On The Road, Day 3

DSCN0171My hope for this trip was to answer what has become my fundamental question as I gain backpacking experience:  “how the hell do people do that?”  The farther you want to go, the more you would seem to need, but that extra weight is the very thing that limits how far you can go.  When I’d ask Rob directly, it was like I was asking why is the sky blue.  I just don’t see how people do it.

How the hell we went from the top of the Continental Divide to breakfast in a tea room, still stinky and with backpacks dropped outside the front door, I will also not try to understand.  All I know is that we followed Ed’s trail through Silver Plume, which led us into the Silver Plume Tea Room despite the “Closed For Special Event” sign, where we found Ed organizing our breakfast reception in our private dining room.  A special note if you plan on breakfasting in Silver Plume:  you are allowed to order dessert after breakfast.  Growing up in the Schools household, I don’t recall my mother ever asking “you boys want some pie now that you’ve finished those waffles?,”  but now I know a world of possibilities exists outside my own references.colorado 027

I didn’t think I’d had much success learning from Rob and Ed as my focus shifted from observing what they were doing to simply trying to keep up.  Going up those first two 14,000 footers was relatively easy, at least compared to absolutely everything that followed.  As the trek progressed, I found myself with increasing frequency imitating Jon Krakauer ascending Everest in Into Thin Air:  take a couple of steps, stop until your pounding heart no longer feels like it will explode out of your chest, take a few more steps, repeat.  I felt ridiculous standing there under a blazingly clear sky, not leaning into gale force winds, not scraping ice off of an oxygen mask, not peering into a blinding snow storm.  Just walking and trying to breath.  But not once did Rob or Ed suggest I hurry up.  They would just pause and chat, appreciating the perfection of all that surrounded them.

It was at about this point, somewhere way up on Mt. Edwards, that I looked way, way down and saw a group of mountain goats standing pretty much on the side of a cliff.  I only mention this because I have always wanted to see mountain goats, but I’d imagined I would be looking up at them, not down.  I also mention this because a bit farther down, at the base of the mountain, I saw a solo hiker heading straight up slope, with no visible trail ahead or behind him.  Rob has done both the Pacific Crest Trail and Appalachian Trail as a through-hike, and he’d tried to explain at one point the irrationality behind my “how do they do that?” question.  “Through-hikers don’t look ahead and decide some part of the trail will be too difficult.  It’s all just one big walk, and they walk until they get to the end of the trail.”  Something like that.IMG_4793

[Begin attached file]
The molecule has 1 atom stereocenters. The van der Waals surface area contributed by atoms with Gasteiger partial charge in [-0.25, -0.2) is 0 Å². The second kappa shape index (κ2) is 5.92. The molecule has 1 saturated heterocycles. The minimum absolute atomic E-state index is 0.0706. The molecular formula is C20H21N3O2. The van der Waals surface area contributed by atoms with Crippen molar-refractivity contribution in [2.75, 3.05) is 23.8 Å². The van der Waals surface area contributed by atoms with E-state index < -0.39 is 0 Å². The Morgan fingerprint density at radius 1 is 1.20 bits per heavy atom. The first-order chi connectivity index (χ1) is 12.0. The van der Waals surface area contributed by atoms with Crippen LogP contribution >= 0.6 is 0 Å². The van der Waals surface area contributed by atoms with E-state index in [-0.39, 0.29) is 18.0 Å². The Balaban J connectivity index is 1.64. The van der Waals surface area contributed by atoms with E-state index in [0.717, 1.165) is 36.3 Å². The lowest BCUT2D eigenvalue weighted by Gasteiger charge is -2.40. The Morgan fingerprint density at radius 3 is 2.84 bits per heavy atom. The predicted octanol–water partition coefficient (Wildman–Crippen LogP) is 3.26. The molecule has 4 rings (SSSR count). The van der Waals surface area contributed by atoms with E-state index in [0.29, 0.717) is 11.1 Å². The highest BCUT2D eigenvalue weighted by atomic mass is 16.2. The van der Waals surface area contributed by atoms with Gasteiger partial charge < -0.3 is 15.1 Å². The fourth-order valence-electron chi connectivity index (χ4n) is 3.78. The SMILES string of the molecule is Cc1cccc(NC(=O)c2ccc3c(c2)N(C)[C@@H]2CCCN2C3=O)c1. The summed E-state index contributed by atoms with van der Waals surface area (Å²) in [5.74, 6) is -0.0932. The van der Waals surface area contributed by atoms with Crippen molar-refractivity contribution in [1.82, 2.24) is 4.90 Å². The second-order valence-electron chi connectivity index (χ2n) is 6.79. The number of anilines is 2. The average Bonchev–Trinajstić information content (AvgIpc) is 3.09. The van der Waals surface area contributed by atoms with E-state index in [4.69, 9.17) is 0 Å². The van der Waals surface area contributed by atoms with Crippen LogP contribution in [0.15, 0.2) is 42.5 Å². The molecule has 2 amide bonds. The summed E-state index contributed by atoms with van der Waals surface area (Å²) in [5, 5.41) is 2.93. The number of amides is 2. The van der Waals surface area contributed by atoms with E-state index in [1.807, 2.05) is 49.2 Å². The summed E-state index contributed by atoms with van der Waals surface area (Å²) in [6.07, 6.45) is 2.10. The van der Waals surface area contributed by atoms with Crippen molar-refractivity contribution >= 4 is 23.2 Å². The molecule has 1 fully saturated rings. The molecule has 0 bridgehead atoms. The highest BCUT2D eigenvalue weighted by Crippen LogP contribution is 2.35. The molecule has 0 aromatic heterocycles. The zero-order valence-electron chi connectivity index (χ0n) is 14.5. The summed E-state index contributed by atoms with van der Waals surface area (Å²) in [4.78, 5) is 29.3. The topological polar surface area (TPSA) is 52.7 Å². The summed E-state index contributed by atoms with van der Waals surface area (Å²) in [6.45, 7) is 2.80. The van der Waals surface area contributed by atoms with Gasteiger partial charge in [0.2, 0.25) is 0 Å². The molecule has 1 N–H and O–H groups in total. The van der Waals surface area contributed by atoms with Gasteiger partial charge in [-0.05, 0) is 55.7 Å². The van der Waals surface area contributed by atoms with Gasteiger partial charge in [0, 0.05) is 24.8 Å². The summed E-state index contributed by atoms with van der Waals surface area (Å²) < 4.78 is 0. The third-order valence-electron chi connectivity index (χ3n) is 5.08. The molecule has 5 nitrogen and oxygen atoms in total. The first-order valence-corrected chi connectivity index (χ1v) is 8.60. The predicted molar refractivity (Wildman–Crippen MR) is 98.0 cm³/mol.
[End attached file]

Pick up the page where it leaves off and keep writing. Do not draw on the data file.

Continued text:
It has taken me a few weeks to understand this, but being outdoors, pushing your body, doesn’t have anything to do with following the Continental Divide or getting to the top of Mt. Everest.  Driving home from work yesterday, I suddenly realized that no where else in life do you consistently, inevitably, have epiphanies.  Whether it’s coming around the bend in a trail and having the bottom drop out of your perception of the world (https://georgeschools.wordpress.com/2013/10/04/letting-the-bottom-drop-out/), or looking up from your pool workout one morning and realizing that you are surrounded by extraordinary people (https://georgeschools.wordpress.com/2012/03/10/a-different-tribe/), something opens up inside you that makes your world much, much better.  Kerouac wrote about people who “burn, burn, burn like fabulous yellow roman candles exploding like spiders across the stars and in the middle you see the blue centerlight pop and everybody goes ‘Awww!'”  You don’t meet many people like that.  But on the way down from the Divide, following a trail lined with bright yellow aspenscolorado 022, we crossed a moose, and a top-model on a dirt bike, and the world’s most helpful mountain biker.  I couldn’t get that lone hiker out of my mind.  Just plain people like me, doing something extraordinary.  Life burned a bit more brightly.

I tried to keep Rob and Ed in sight, but even at that lower altitude I never quite made it.  But I shambled after as I’ve been doing all my life after people who interest me, because the only people for me are the mad ones.IMG_4871

On The Road Day 2

DSCN0068I am a goal-oriented person, and now that I look back over pre-trip email exchanges I understand my mistake.  If I would have read Rob’s communication as the explicit, complete explanation of the plan I would have been better prepared psychologically:  “We have a tentative plan for three dudes to backpack the Front Range September 26-28.”  My brain added “details to follow,” but three dudes backpacking the Front Range was all Rob and Ed needed to know.